For Tiffany, All that Glitters Isn’t Gold
The fashionable jeweler has joined an effort to block an Alaskan gold mine from operating.
October 29, 2011 - 12:09 am
The company that is trying to develop the Pebble Mine has been preparing an application for a Clean Water Act permit for several years. So far they have spent $125 million on hundreds of environmental studies that cover every possible aspect of the mine’s potential impacts. If the Environmental Protection Agency concludes that the mine could ever pose any threat to the Bristol Bay watershed, then the permit will be denied.
That is the reality. But in this case at least, Tiffany is concerned with public relations, not reality. They have mindlessly accepted the anti-mining propaganda without any apparent concern for the facts or the damaging effects of their political advocacy. If the “No Dirty Gold” campaign succeeds, one of the largest copper and gold discoveries in the world will not be mined.
The economic loss to Alaska will be staggering. Hundreds of billions of dollars of wealth will not be created. One thousand high-paying jobs that the mine would provide for at least thirty years (and probably for several more decades) will vanish.
Of course, that would be just the beginning. If “No Dirty Gold” succeeds in blocking the Pebble Mine, then they will be in a stronger position to block other proposed mines around the country.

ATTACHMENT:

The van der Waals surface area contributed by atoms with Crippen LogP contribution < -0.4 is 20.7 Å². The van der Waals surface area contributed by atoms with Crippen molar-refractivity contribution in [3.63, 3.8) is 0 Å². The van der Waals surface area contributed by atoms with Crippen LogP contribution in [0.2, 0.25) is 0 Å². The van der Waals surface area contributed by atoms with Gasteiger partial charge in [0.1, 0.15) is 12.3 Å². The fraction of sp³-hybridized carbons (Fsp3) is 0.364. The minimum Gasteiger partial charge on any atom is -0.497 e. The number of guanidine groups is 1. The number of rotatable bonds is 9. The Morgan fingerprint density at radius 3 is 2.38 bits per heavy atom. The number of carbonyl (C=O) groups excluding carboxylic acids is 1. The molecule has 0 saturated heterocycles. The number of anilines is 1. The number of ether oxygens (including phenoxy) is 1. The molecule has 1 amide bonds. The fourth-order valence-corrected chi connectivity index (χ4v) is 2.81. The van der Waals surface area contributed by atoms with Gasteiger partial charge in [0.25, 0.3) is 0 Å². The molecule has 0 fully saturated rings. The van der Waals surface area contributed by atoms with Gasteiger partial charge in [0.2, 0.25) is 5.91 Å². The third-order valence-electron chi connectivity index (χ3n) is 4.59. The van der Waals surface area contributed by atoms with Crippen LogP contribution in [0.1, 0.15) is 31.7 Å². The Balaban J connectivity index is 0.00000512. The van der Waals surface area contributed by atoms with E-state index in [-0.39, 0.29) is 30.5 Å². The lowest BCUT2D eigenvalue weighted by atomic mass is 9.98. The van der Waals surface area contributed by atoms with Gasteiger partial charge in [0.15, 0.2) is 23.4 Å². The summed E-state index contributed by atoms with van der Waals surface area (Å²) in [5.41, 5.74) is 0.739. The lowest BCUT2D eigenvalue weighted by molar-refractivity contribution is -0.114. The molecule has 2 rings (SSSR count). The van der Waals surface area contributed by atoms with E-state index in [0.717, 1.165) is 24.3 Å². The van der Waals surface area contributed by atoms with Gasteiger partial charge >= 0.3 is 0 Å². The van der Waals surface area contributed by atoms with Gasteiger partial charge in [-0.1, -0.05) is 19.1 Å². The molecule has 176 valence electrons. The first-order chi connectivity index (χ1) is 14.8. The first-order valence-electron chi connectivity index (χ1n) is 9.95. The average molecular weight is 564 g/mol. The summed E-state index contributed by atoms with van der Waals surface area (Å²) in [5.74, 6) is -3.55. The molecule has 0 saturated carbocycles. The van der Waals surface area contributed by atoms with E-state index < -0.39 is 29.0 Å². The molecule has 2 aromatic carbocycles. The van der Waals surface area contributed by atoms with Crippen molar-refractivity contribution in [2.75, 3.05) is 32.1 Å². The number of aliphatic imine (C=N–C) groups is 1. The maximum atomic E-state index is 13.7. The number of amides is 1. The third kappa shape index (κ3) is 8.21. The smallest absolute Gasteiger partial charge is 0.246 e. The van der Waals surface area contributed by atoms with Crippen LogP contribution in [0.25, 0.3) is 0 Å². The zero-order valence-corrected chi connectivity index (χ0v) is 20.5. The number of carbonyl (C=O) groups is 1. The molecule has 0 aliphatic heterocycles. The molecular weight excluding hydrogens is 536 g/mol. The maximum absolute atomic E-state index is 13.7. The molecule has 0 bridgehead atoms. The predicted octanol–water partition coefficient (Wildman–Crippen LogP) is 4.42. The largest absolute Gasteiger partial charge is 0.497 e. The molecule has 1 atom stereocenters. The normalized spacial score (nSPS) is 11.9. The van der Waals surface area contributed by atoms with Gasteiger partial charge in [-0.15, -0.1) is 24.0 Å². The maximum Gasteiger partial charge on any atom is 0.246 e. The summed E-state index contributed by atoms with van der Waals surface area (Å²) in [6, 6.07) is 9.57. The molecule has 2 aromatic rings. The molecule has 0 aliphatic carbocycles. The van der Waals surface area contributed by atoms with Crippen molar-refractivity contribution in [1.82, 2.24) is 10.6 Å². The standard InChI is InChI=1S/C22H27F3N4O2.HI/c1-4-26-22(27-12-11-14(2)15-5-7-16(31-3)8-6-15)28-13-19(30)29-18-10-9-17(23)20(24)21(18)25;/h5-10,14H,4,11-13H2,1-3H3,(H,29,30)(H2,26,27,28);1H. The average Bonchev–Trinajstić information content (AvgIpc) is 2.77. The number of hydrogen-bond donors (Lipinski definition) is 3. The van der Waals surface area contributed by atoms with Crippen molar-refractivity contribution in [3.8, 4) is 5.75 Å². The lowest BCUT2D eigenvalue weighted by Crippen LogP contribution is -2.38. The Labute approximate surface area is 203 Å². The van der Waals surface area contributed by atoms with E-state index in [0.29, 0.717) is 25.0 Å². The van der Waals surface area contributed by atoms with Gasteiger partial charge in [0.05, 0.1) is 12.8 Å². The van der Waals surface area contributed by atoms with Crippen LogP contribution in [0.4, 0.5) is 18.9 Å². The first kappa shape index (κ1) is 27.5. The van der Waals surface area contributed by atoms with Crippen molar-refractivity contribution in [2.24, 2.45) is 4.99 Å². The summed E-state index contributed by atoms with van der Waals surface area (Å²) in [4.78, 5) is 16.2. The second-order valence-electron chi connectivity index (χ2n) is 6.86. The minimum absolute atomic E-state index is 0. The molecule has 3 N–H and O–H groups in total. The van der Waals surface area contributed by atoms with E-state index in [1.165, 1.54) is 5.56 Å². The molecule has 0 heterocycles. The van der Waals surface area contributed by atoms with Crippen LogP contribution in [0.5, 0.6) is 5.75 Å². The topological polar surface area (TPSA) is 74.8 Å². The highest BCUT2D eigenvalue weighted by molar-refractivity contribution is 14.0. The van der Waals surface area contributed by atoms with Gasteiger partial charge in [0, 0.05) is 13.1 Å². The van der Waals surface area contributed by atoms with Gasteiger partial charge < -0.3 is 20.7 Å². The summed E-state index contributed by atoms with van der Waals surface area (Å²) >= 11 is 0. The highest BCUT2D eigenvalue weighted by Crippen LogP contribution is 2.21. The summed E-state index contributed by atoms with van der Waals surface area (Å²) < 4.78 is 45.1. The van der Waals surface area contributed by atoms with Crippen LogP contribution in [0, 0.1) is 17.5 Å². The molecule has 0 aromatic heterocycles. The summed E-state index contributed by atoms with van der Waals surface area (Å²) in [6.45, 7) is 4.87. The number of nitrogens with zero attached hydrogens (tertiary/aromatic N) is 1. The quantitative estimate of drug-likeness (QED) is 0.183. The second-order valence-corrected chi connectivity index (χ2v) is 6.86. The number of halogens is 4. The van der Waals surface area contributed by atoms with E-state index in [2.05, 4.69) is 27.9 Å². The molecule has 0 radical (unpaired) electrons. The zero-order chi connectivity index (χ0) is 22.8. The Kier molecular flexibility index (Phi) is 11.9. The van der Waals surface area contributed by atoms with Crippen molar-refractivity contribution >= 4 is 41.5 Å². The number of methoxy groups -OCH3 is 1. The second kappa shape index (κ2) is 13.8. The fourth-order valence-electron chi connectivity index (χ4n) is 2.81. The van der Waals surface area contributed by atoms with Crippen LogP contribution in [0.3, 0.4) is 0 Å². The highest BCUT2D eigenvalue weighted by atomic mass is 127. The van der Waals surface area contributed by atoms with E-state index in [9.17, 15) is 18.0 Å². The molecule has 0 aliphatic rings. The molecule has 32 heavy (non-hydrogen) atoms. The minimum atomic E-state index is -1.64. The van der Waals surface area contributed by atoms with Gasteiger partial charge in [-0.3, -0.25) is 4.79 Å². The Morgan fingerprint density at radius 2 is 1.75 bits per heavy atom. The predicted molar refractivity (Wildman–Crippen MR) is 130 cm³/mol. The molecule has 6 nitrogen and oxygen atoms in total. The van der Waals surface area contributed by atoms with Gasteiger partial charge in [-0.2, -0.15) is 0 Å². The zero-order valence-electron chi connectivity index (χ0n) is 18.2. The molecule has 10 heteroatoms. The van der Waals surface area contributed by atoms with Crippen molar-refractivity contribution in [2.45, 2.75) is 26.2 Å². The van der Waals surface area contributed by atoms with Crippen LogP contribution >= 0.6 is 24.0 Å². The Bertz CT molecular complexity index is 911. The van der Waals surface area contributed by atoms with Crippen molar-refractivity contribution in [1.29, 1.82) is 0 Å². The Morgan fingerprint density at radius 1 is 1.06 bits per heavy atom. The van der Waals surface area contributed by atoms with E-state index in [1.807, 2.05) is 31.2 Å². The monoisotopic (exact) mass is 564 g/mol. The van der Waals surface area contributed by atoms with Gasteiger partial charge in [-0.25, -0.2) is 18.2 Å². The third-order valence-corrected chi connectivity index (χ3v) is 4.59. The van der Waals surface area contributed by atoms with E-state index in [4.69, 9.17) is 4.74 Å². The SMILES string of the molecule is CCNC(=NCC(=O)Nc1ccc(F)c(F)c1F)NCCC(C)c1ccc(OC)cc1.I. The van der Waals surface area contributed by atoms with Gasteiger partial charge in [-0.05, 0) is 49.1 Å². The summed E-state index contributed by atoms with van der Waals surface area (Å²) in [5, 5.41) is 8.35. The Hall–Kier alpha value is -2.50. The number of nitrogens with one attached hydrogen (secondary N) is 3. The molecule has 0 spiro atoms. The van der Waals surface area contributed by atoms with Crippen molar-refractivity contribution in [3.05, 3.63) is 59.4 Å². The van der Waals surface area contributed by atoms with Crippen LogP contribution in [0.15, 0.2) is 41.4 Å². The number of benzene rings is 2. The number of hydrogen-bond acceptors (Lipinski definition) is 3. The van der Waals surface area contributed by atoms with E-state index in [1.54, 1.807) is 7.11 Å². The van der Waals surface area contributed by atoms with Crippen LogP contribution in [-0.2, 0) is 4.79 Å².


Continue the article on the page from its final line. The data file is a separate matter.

Tiffany doesn’t care about destroying one thousand American mining jobs. What’s a thousand jobs compared to enhancing Tiffany’s environmental image with their fashionable customers? After all, it’s unlikely that any miner will ever be able to afford a $3800 gold bangle imprinted with the Tiffany logo.
However, when their own profits are threatened, the company takes a very different position. In an official 2010 letter to the Securities and Exchange Commission, Tiffany’s general counsel objected to an obscure provision in the Dodd-Frank banking reform bill that requires the company to certify that their jewelry does not contain any gold produced in or around the Democratic Republic of the Congo.
The general counsel notes correctly that there is no way to determine where refined gold has been produced. Trying to comply with the so-called “conflict mineral” provision would be “impracticable and extremely costly.”
Rather than hypocritically trying to score points by opposing so-called “dirty gold,” Tiffany needs to clean up its own act.